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Indicted abroad for crimes, Kenya's new leaders pose diplomatic dilemma

Foreign governments must decide how to interact with Kenya's newly elected president, Uhuru Kenyatta, because of his indictments at the International Criminal Court in The Hague. 

By Correspondent / March 10, 2013

President-elect Uhuru Kenyatta greets his supporters in the company of his wife, Margaret, soon after attending a church service in his rural hometown of Gatundu, north of the capital, Nairobi, March 10.

Noor Khamis/Reuters

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Nairobi, Kenya

The election of Uhuru Kenyatta to be Kenya’s fourth president has thrown the country’s global allies into a diplomatic dilemma because of his indictments at the International Criminal Court (ICC). 

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Protocol dictates that the governments of many countries, including the United States, do not directly deal with anyone charged with the world’s worst crimes.

But Kenya is one of the West’s most important allies in sub-Saharan Africa, a stalwart in the fight against militant Islam, and a regional powerhouse hosting international investors, aid agencies, and more than a million tourists a year. 

“It’s going to be very complicated,” says Gladwell Otieno, a leading Kenyan rights campaigner and director of the Africa Center for Open Governance. “Kenya’s partners have spelled out their positions on ICC indictees, but at the same time their relationship with us is so close and so important, especially on questions of security and antiterror, that they are truly in a dilemma.”  

ICC prosecutors have charged Mr. Kenyatta with five counts of crimes against humanity that include “indirect co-perpetration” of murder, rape, and persecution, over his alleged involvement in aspects of the violence that followed Kenya’s 2007 election.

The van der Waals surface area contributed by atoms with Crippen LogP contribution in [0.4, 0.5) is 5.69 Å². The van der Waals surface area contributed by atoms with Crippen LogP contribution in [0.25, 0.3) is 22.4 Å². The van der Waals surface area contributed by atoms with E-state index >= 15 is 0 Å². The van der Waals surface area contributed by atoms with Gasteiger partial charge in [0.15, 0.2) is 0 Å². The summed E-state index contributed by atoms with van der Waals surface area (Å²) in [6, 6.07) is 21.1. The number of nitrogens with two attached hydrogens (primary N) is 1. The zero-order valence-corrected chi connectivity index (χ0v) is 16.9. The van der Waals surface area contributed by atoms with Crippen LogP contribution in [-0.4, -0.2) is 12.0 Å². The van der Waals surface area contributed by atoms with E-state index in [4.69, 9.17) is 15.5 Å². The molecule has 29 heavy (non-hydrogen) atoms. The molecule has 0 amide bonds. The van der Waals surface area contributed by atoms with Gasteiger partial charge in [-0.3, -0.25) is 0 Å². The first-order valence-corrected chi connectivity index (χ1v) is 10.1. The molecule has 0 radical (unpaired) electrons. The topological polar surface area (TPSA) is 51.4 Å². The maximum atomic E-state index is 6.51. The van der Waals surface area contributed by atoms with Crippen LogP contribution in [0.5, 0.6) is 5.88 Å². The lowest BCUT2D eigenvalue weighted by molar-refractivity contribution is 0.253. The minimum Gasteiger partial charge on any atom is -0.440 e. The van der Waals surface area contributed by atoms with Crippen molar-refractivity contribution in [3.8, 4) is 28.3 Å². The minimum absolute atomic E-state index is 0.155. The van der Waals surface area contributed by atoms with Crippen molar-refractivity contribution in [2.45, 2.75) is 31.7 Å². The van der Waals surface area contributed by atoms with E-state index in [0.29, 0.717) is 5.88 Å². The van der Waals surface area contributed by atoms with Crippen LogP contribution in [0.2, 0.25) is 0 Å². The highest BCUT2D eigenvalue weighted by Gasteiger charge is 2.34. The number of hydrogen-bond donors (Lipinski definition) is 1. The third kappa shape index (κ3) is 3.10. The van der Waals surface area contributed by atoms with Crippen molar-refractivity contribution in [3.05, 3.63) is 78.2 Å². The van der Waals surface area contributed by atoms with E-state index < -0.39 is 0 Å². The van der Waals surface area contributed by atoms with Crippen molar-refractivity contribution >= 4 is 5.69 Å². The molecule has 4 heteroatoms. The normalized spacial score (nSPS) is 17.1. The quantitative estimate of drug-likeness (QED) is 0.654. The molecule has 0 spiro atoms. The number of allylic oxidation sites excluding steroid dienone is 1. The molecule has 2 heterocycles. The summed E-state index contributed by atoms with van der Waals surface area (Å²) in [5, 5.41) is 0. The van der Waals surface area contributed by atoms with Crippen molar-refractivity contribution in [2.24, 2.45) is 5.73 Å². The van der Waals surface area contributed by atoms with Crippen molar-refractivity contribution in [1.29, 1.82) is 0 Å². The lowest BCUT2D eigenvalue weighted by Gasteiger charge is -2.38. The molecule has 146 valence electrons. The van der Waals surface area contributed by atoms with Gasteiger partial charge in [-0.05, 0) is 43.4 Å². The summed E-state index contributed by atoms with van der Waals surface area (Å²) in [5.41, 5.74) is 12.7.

His deputy president, William Ruto, separately faces three similar counts. 

Both men deny the charges and have repeatedly pledged to cooperate with the court’s proceedings. 

Western power warnings

Despite this, the pair’s Jubilee Alliance coalition has repeatedly painted the trials as assaults on Kenya’s sovereignty, even going so far as to suggest last week's elections were a referendum on the court’s right to investigate Kenya’s affairs. 

This nationalistic rhetoric gathered more force when the US, Britain, and the European Union said before the polls that their policy would not allow them to meet with anyone indicted at the ICC apart unless it was for “essential” matters. 

Johnnie Carson, President Obama’s assistant secretary of State for African Affairs, drew sharp criticism from many in Kenyatta’s camp for stating that Kenyan voters’ choice at the ballots would have “consequences.” 

It is widely accepted that these statements were interpreted in Kenya as a warning not to vote for Kenyatta, and that they backfired. With all the results counted, Kenyatta polled more than 6 million votes. 

Election analysis suggested that a significant portion of his support base rallied strongly to his cause because they felt putting him in power would somehow shield him from prosecution. 

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